The sabiqun – those who are foremost in good deeds in this world – will be sabiqun (foremost) towards Paradise in the Hereafter. But something I was reading yesterday struck my interest in the next verse. It says that these people, on the Day of Judgement, will be ‘Muqarrabun‘. This means to draw close. However the usual word for that is ‘Mutaqarribun‘ which means to do something in order to get closer to something (i.e. they did deeds to get closer to Paradise). But here it says ‘Muqarrabun‘ which changes the picture completely because now it means that they being drawn close without any effort on their part and instead, other things are being brought close to them. The exertion of effort is reversed.

The foremost in this world exerted their efforts to get near to Paradise although it lies in the realm of another world. So when they reached that world, Paradise was moved and drawn close to them; as mentioned in other verses: “And Paradise will be brought near to the righteous.” [al-Shu'ara': 90]

They no longer need to exert their efforts because it was accepted from them in a past world, wallahu a’lam. Masha’Allah, the language of the Qur’an is just incredible.

[Inspired by a text I was reading in Sh. al-'Affani's book 'Wa-Sabiqun al-Sabiqun']

He turned to you so you could turn to Him.

As-salamu `alaykum wa rahmatullah

When Ibrahim and his son built the Ka’bah, their du’a included this:

“…Our Lord, and make us Muslims (submitting) to You and from our descendants a Muslim nation (in submission) to You. And show us our rites and turn unto us (in Mercy). Indeed, You are the Accepting of repentance, the Merciful.” [al-Baqarah: 128]

The last bit is very interesting because it says ‘tub `alayna’ which means ‘turn to us’ but the term used is the same derivative as tawbah itself (which is what they’re requesting). Subhan’Allah, Ibrahim (as), the close friend of Allah, understood something that most of us don’t understand… There is a step before repentance; a process happens before any of us can repent and that is: Allah first turns to us in Mercy.

This is why in the story of Ka’b ibn Malik (who didn’t go on the Tabuk expedition along with 2 others), Allah says:

“And (He also turned to) the three who were left behind (and regretted their error) to the point that the earth closed in on them in spite of its vastness and their souls confined them and they were certain that there is no refuge from Allah except in Him. Then He turned to them (taaba `alayhim) so they could repent (li-yatubu). Indeed, Allah is the Accepting of repentance, the Merciful.” [al-Tawbah: 118]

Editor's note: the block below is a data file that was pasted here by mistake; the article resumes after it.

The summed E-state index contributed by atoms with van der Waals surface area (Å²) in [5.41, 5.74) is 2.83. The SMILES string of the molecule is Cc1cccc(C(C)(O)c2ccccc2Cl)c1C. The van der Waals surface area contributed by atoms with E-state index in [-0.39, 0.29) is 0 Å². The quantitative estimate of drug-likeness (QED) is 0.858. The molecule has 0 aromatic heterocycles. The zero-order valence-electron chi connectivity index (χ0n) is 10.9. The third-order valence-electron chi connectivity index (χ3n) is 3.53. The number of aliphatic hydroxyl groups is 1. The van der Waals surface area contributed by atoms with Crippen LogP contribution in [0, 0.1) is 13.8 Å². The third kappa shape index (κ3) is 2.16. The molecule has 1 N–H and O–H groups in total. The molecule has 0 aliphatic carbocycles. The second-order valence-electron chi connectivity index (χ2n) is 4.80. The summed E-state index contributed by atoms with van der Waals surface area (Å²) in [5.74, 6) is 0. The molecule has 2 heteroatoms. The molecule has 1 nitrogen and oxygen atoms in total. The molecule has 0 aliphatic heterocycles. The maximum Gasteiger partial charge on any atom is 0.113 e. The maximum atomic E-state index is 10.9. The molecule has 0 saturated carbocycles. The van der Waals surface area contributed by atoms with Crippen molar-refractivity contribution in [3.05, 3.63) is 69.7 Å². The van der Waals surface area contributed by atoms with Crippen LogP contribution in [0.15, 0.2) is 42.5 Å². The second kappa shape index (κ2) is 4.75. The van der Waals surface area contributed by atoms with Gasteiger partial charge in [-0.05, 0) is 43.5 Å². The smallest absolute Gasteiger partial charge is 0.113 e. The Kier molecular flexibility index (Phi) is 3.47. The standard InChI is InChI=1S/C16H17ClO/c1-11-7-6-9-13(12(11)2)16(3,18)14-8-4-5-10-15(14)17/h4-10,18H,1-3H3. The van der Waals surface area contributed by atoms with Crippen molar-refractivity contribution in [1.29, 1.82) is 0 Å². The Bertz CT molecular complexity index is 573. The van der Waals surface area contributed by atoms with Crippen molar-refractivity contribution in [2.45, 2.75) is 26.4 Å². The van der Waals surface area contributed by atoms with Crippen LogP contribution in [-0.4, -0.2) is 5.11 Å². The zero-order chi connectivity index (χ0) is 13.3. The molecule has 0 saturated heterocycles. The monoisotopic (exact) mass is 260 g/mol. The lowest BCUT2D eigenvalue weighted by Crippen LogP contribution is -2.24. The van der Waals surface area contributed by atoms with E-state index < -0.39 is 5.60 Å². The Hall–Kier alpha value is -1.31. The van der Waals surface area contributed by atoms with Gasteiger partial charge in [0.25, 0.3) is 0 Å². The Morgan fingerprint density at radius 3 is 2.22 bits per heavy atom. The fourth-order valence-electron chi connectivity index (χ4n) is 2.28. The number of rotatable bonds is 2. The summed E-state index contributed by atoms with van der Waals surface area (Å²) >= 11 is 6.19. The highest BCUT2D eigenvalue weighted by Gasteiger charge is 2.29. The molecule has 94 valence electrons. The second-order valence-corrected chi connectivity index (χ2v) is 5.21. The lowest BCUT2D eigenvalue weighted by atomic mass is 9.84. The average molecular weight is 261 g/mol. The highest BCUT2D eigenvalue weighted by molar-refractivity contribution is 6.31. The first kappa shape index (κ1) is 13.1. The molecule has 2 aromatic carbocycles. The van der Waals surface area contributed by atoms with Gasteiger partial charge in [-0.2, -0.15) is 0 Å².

…He first turned to them, so that they could turn to Him in repentance. Subhan’Allah, how merciful is Allah, and how arrogant we can be if we think that our repenting was from our own accord – no, it’s all from Allah `azza wa jall. So let’s learn a lesson from Ibrahim, the khalil (close friend) of Allah, and beg Allah to always turn to us, so that we can keep turning to Him.

A simple reminder to dispel distress

As-salamu `alaykum wa rahmatullah

“We have not sent down the Qur’an unto you to cause you distress.
But only as a reminder to those who fear (Allah).”
[TaHa: 2-3]

The Qur’an never causes distress – rather, it expels all distress. But look at the next verse, what is it telling us? It hints at a sweet solution to many a distress… A reminder. Because a reminder softens the soul and sparks happiness.

It’s telling us that our level of regard for Allah `azza wa jall determines the level of benefit we gain from His Book. So the more we fear Allah and are conscious of Him, the more we understand the Qur’an, the more it reminds us, and the more we learn and delight in its secrets.

So the reader of the Book enters a fascinating cycle of wondrous benefit; the more he/she reads, the more it increases them in their regard for Allah; their love, hope, and fear of Him, which in turn increases their reading and understanding.

…A reminder which gives birth to delights.